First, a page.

One is reminded of last weeks' article on the health from the "mediterranean diet"...after reading it, it turns out that those on this diet live one year longer....all that time and effort for one year.

But Dowd seems oblivious that there might be goals in life beside a life in control, and death in control...this "control" leads to contraception, abortion, easy divorce, promiscuity, happy pills and in the near future, euthanasia of the inconvenient under the guise of assisted suicide/choice.

Maybe Dowd should go back to her first grade catechism: The aim of life is to know, love and serve God in this world and be happy with Him in the next..and we serve God by serving our neighbor. would interfere with her hair appointment.

Monday, April 11, 2005

The starvation of schiavo is not just being done in florida

I am re reading a book on the life of Colette.
In many ways, although the story should be about her "courage" to break taboos, it is quite dull...
She is essentially amoral, and despite the "courage" of breaking taboos, it seems that these taboos are regularly broken by those in her peer she is not so much breaking taboos as going along with the "in crowd".

And sometimes the author gets it wrong (if you read the discussion at the end of the book, she gets quite a bit wrong...since she discusses it from the PC point of view, oblivious of other points of view). For example, the author implies because Colette went on stage naked she did not receive a Catholic funeral...hello. As the archbishop pointed out, she never went to church, openly despised all religion, was married three times, and refused last rights.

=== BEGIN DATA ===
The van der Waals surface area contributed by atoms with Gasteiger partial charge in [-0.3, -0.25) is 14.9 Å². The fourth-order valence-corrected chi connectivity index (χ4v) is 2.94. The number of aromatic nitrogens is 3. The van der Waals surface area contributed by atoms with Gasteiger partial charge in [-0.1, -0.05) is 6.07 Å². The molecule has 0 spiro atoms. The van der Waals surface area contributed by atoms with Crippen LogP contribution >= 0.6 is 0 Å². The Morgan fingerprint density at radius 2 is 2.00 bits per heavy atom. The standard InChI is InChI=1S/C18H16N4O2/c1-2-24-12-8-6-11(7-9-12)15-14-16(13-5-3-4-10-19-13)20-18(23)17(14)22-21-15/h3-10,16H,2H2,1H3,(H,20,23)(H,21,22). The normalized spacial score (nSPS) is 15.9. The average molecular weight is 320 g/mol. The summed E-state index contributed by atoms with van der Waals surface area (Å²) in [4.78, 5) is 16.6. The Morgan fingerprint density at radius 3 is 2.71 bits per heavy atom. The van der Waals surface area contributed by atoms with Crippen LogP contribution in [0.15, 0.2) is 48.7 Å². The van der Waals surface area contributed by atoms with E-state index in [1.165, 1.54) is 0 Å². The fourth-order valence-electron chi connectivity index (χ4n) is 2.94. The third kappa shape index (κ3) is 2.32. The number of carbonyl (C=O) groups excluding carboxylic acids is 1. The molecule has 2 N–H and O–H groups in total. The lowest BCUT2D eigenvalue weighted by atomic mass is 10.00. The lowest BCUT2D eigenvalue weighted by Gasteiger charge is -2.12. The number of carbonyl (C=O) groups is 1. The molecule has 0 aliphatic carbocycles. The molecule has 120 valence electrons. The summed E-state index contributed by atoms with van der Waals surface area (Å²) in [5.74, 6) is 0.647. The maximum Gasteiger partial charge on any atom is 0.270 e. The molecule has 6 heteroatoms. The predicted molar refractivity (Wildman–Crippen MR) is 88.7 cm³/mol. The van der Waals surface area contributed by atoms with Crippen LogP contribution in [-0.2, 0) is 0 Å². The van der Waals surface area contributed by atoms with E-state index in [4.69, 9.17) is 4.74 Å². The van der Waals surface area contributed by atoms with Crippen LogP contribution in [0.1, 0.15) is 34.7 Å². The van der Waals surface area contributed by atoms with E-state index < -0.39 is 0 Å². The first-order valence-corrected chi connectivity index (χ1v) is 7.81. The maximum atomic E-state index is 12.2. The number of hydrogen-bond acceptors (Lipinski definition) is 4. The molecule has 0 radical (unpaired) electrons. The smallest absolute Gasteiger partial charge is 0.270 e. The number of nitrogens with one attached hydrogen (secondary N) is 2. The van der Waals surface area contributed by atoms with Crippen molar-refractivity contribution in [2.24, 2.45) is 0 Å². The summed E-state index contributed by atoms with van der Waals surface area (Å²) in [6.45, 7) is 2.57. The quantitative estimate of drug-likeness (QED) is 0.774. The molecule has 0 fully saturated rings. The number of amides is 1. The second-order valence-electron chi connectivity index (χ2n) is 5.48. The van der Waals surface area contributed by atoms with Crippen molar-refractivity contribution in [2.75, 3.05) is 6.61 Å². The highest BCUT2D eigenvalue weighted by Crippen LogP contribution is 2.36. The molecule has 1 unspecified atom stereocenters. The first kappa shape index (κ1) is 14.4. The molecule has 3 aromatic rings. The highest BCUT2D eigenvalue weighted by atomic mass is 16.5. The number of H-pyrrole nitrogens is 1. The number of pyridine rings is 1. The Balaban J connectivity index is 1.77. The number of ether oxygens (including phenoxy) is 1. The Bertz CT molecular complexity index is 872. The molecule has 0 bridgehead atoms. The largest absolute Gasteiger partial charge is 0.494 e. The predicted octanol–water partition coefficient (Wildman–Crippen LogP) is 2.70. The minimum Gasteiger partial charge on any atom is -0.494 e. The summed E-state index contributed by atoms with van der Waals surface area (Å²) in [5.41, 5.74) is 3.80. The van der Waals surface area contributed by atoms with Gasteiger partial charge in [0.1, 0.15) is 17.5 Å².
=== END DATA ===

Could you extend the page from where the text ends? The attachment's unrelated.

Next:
Her amoral life destroyed those around her. She slept with a stepson...and ignored her daughter. She wrote from the front lines of World War I and her Jewish husband was almost deported to a concentration camp, but one would not know this from her writings, which mainly concentrate on sexual relationships and infidelity.

So it is ironic that most of her daring, avant gard stories are now some ways similar to the book The Second Sex, which assumes that all cultures can be explained by the hedonistic revolot against the inhibitions of fin de sicle France.

The supreme irony is that, if Colette is known at all today, it is for her short story Gigi.

Unlike most of her stories, which has coupling, passion and despair, Gigi has a happy ending.
Gigi, of course, is the story of a girl brought up in a family of courtesans. However, grandmother is a warm caring woman and Gigi is well adjusted. She falls in love with a rich man who frequently visits her grandmother's house to relax in simplicity and warmth...but when Gigi grows up, the family arranges for her to bedcome his courtesan.

Gigi, of course, is horrified, knowing from her relatives the sordidness of women who have to rely on that lifestyle, but eventually agrees since she loves the rich man not for his money but for himself.

But to be a courtesan, she must inhibit her own self: her feelings, her spontaneity, her affection...and so at the end the rich man marries her instead, realizing that what he, and she, really want is not the false world of restaurants, jewels, spas and the in crowd, but the simple pleasures of love and family.

Now, looking on Colette's life, one wonders if this story is her best because it might be her life as she would have wished it.